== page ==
Over at Netflix, the thriving and forward-thinking media conglomerate, a woman called Patty McCord has created a slideshow of company values that’s taken everyone by storm.
It was labelled by some as “the most important document ever to come out of [Silicon] Valley”, and details the methodology behind a workplace culture that “seeks excellence”.
Some of the rules seem extreme – letting go anyone who is anything less than an A* performer, for example. Yet it allows them to have the kind of company where all employees have unlimited holiday and profits are booming.
The document itself is hefty, totalling 124 slides (click here to view it in full). Alternatively, read on for the highlights and see what you can take on board.
Doing it the Netflix way (the abridged version)
1. “The Keeper Test”
If you’re a manager, imagine your whole team or workforce tells you they’re leaving for a competitor and ask yourself: which of my employees would I fight to keep?
2. Someone who works hard is not good enough
An employee who tries very hard but produces sub-standard work is not as valuable to your company as someone who puts in less effort but produces quality, outstanding work, says Netflix.
They recommend offering a generous severance package to any employees who fall into the first category.[bctt tweet=”‘Offer a generous severance package to anyone who tries hard but produces sub-standard work.'” via=”no”]
3. Make your company values truthful
Many companies have a set of values they talk about internally: “nice-sounding” values, Netflix says, but they do not reflect what is actually valued.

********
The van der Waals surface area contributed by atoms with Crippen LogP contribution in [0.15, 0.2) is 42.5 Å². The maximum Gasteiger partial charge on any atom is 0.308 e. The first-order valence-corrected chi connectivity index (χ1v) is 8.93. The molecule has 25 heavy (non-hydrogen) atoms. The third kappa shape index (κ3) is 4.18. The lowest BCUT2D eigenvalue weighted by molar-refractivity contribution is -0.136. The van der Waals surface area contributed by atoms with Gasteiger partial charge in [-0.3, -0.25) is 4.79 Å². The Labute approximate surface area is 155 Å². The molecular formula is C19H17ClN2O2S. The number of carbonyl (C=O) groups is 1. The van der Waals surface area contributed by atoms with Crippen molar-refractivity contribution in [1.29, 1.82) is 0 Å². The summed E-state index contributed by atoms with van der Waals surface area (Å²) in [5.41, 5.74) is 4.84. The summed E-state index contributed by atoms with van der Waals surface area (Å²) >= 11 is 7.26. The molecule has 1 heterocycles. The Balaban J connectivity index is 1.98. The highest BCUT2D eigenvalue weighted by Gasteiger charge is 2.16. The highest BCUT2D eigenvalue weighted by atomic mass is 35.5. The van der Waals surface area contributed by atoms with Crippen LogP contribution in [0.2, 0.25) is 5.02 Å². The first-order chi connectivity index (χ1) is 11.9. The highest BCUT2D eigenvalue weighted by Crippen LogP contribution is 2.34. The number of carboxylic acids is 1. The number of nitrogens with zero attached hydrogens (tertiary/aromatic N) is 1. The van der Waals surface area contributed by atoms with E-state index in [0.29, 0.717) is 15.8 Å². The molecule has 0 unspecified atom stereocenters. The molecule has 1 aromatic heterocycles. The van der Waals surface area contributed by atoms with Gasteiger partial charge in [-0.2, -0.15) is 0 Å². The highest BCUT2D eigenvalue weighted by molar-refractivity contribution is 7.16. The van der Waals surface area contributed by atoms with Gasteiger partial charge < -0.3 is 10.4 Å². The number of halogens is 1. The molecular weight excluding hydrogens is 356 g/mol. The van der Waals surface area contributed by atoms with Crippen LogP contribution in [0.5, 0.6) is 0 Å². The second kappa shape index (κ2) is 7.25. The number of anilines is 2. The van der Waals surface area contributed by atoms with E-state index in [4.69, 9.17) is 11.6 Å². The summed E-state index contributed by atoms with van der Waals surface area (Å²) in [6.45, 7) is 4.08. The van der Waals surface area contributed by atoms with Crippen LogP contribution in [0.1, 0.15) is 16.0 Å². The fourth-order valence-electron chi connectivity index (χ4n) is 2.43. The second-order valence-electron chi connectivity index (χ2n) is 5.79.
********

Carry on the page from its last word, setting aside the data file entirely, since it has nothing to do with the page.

What would get an employee promoted in your business? Similarly, what would make you want to let an employee go? This defines what your real values are.
4. Ditch the useless workplace perks
There are plenty of companies boasting kooky workplace benefits: free food, office massages, trained in-house baristas… These do not make a good workplace. Great employees make a good workplace.
Only offer a ‘perk’ if it’s efficient at “attracting and retaining stunning colleagues”.
5. Leaders need to be utterly honest
“As a leader, no one in your group should be materially surprised of your views.” Don’t tip-toe around colleagues – after all, as Netflix further outlines, you are a team and not a family.
6. Juniors also need to be candid
This approach to honest needs to go both ways. Netflix recommends that works regularly ask their manager, “If I told you I were leaving, how hard would you work to change my mind?”[bctt tweet=”Ask your manager: ‘If I told you I were leaving, how hard would you work to change my mind?'” via=”no”]
7. Everyone helps everyone to be great
Hire exceptional talent, and encourage hiring more exceptional talent.
In this way, an internal “cutthroat” or “sink or swim” mentality is never tolerated, as with more talent the company can accomplish more.
8. How do you tolerate the “brilliant jerk”?
Some companies tolerate, some avoid. At Netflix, diverse styles of teamwork are accepted – so long as the employee embodies their 9 company values.
This is one more reason why your company values need to be as truthful as possible; they are your foundation and your ammunition.
9. Cut the responsibility bureaucracy
Conscientious people who govern themselves are desirable high performers.
Yet, they are rare and thrive on freedom, not endless rules.
Look to hire only those who don’t wait to be told what to do. You can cut the volume of middle management needed, while avoiding the bureaucratic chaos that comes with a large workforce and stifles the high performers.[bctt tweet=”Hire like Netflix: search for the ‘rare responsible person’ who is self-motivating.” via=”no”]
10. Stop the rule creep
People like to prevent errors, and so like to set rules. However this “rule creep” slows everyone down.
Get rid of all rules where possible – if you’ve hired self-disciplined, high performers, any mistakes made will get fixed quickly and work should flourish.